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Dusko Doder and Louise Branson's book covers Milosevic's life and path to power up to Kosovo, when NATO bombardment of Belgrade forced him to back down. The book reveals how Milosevic gave himself a name in 1987, when his boss, Serbian Communist Party leader Ivan Stambolic, sent him to Kosovo to quell down Serbian riots. When confronted by protesters who told them the Kosovo Albanians were beating them, he uttered the phrase, "No one will ever dare beat you again." He became a hero from that day on, a figure to whom the Serbs could rally around.
Milosevic knew that too and betrayed Stambolic, his political mentor, to become president of Serbia. The important things here are the parallels and dissimilarities between Tito and Milosevic. Tito, a communist, wanted a united Yugoslavia, a nation of Slovenes, Croats, Serbs, Montenegrins, Macedonians, Muslims, and Kosovars. Milosevic, a nationalist, wanted a united Serbia, but only for the Serbs. And he wanted to be leader of all Serbs, meaning the Montenegrins, Serbs in Serbia, Bosnian Serbs, and the Krajina Serbs. He even told Milan Panic, Yugoslavia's prime minister, that he was the "Ayatollah Khomeini of Serbia. The Serbs will follow me no matter what."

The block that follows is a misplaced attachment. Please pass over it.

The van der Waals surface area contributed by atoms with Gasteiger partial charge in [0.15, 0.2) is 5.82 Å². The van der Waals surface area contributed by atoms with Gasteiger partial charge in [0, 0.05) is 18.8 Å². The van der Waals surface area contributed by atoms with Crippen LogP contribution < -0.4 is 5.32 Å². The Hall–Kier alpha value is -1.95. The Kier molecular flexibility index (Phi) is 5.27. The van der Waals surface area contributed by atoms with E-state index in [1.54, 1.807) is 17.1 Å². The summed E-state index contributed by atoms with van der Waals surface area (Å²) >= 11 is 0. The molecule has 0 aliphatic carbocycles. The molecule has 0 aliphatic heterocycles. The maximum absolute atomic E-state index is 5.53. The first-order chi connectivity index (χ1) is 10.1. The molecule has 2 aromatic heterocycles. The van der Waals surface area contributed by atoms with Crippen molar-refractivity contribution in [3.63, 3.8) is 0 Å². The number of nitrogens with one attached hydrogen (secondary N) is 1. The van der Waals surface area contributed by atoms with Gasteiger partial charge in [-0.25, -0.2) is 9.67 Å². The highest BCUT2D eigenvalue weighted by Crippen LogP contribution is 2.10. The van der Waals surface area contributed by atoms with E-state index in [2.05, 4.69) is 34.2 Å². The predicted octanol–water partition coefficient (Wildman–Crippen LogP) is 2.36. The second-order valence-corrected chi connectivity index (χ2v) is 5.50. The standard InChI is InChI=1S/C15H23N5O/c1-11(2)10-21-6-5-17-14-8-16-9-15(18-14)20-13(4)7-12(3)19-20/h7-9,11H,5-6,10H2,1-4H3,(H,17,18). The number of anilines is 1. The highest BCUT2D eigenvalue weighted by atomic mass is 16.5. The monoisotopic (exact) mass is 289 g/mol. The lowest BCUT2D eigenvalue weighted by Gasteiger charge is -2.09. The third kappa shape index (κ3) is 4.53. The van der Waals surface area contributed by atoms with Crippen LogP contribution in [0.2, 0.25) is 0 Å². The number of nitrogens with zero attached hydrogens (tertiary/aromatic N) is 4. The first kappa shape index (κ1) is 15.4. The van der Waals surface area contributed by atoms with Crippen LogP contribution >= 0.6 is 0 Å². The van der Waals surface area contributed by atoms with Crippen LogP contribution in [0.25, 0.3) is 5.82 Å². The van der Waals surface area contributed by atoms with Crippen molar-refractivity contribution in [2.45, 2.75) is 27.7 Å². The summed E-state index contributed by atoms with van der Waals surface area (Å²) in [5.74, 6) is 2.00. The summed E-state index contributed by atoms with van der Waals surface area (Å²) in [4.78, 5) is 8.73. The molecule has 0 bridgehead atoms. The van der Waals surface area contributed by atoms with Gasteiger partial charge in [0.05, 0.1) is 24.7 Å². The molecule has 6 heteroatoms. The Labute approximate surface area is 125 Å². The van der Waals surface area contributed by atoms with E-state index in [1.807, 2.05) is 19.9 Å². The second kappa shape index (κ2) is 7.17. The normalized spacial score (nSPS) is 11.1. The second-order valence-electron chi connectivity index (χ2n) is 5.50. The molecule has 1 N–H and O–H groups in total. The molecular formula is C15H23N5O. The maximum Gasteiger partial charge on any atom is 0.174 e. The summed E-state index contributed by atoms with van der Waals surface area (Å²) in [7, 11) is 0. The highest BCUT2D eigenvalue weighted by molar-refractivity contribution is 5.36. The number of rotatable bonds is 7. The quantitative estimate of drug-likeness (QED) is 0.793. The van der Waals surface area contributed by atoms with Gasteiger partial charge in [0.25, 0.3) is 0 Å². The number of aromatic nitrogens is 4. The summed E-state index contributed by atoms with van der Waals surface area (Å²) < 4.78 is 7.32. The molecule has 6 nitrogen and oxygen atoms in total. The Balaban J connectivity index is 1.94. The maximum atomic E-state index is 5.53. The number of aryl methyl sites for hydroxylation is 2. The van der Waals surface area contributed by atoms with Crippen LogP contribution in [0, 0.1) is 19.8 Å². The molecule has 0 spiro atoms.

The trouble with that was, the Serbs in those other areas already had their own leaders, such as Radovan Karadzic, so he had to discredit them or put them down under his thumb, which ultimately didn't work.
Some things that have come to light is the back door deal between Milosevic and then-Croatian president Franjo Tudjman, on dividing Bosnia between them. Milosevic didn't care if he lost the Serb-populated Krajina and Eastern Slavonia, both in Croatia, saying that he would repopulate Kosovo with the Serbs from those regions.